Dec 15, 2022
Based on the UNESCO recommendations on open science, the EU’s open science policy, Report on the existing open science practice in the Western Balkan countries and shared experiences at the round table held at the Open science days in Belgrade, November 3, 2022, recommendations were developed for facilitating the implementation of Open Science (OS) in the Western Balkans countries (WBCs). OS emerged several decades ago as a movement to transform scientific practice in order to adapt to the changes and challenges of the digital era and to increase the social impact of science. Greater and open access to research processes and results improves the efficiency of scientific systems and reduces costs during the collection, creation, and reuse of research data. Also, increasing the social impact of science multiplies opportunities for local, national, regional, and global participation in the research process, which enables a wider circulation of scientific discoveries. Therefore, it is extremely important that the WBCs participate equally in global scientific transformations and create the basis for the future development of scientific potential.
Policies and infrastructure
- The WBC generally have developed OS policies, except for Albania and Bosnia and Herzegovina. It is strongly suggested that Albania and Bosnia and Herzegovina adopt national open science policies to join other WBC in their efforts to make open science a new research practice.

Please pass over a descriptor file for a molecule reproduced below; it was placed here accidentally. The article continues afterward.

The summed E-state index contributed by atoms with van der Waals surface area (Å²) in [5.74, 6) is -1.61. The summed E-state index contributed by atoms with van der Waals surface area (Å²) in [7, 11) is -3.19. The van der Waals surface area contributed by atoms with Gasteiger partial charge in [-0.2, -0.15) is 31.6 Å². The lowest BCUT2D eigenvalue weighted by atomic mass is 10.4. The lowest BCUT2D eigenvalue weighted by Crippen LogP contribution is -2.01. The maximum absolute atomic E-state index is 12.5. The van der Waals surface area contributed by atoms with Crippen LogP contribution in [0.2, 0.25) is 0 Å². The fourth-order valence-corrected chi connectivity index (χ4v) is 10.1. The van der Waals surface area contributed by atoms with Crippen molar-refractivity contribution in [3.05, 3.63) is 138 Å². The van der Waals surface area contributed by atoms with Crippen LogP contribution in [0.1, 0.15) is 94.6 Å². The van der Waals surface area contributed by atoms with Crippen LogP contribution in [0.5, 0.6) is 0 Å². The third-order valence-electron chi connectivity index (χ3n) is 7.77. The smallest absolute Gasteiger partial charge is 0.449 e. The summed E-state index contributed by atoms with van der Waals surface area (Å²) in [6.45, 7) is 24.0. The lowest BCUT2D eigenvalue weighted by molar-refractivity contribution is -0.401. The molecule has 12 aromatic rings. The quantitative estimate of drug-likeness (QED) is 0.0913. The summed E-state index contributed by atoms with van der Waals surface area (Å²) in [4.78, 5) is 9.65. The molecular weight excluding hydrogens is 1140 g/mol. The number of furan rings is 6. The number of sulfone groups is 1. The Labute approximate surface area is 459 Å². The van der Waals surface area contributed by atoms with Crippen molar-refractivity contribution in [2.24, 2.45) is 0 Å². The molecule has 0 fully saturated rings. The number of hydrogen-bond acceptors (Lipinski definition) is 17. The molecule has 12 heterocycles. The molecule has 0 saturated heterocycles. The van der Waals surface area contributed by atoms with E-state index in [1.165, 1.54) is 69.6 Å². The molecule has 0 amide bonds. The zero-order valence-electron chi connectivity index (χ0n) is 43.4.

- Existing policies in Serbia, Montenegro, and North Maceonia declaratively regulate OS, respecting its importance, without an action plan for infrastructure maintenance. Therefore, resources for implementation of OS are not available to researchers. It is strongly suggested that policies specify the ways in which the infrastructure for open science will be provided.
- The reproducibility of science has become a fundamental stumbling block of trust in science. Replication studies are necessary in all areas of science to ensure confidence in scientific results. It is recommended that the policies of scientific journals include replication studies in their aim and scope.
- Publishing in Gold Open Access typically costs $1,000 to $3,000. Researchers do not have enough funds to pay for Golden Open Access and usually deposit the results of scientific work in institutional repositories (so-called Green Open Access). Research institutions are strongly encouraged to develop institutional repositories to help researchers meet Open Access requirements defined by national policies.
- Open science implies many new research practices and principles, such as the FAIR (Findable, Accessible, Interoperable, and Reusable) data principle, Data Management Plan, open code, open software, citizen science, etc. Currently, researchers are informed about these skills exclusively by participating in EU projects and their educational activities. Some educational material has been published in Serbia (Otvorena nauka: praksa i perpektive; Vodič za građansku nauku), but it is necessary that young researchers have unlimited access to education about transformative trends in science. The introduction of these new research practices into curricula is recommended.
- Decision makers in all WBCs can improve these processes by introducing additional criteria for accreditation of study programs in empirical sciences. It is recommended that the criteria that include OS become part of the accreditation of study programs.
Next generation metrics
- Relying on exclusively quantitative criteria during scientific evaluation contributes to a greater number of scientific works. However, the number of scientific papers is not a basis for evaluating scientific impact. It is recommended to change the criteria for the evaluation of scientific work, which should be relied on DORA Declaration on Research Assessment, Leiden manifesto for research metrics and EU Next-generation metrics: Responsible metrics and evaluation for open science.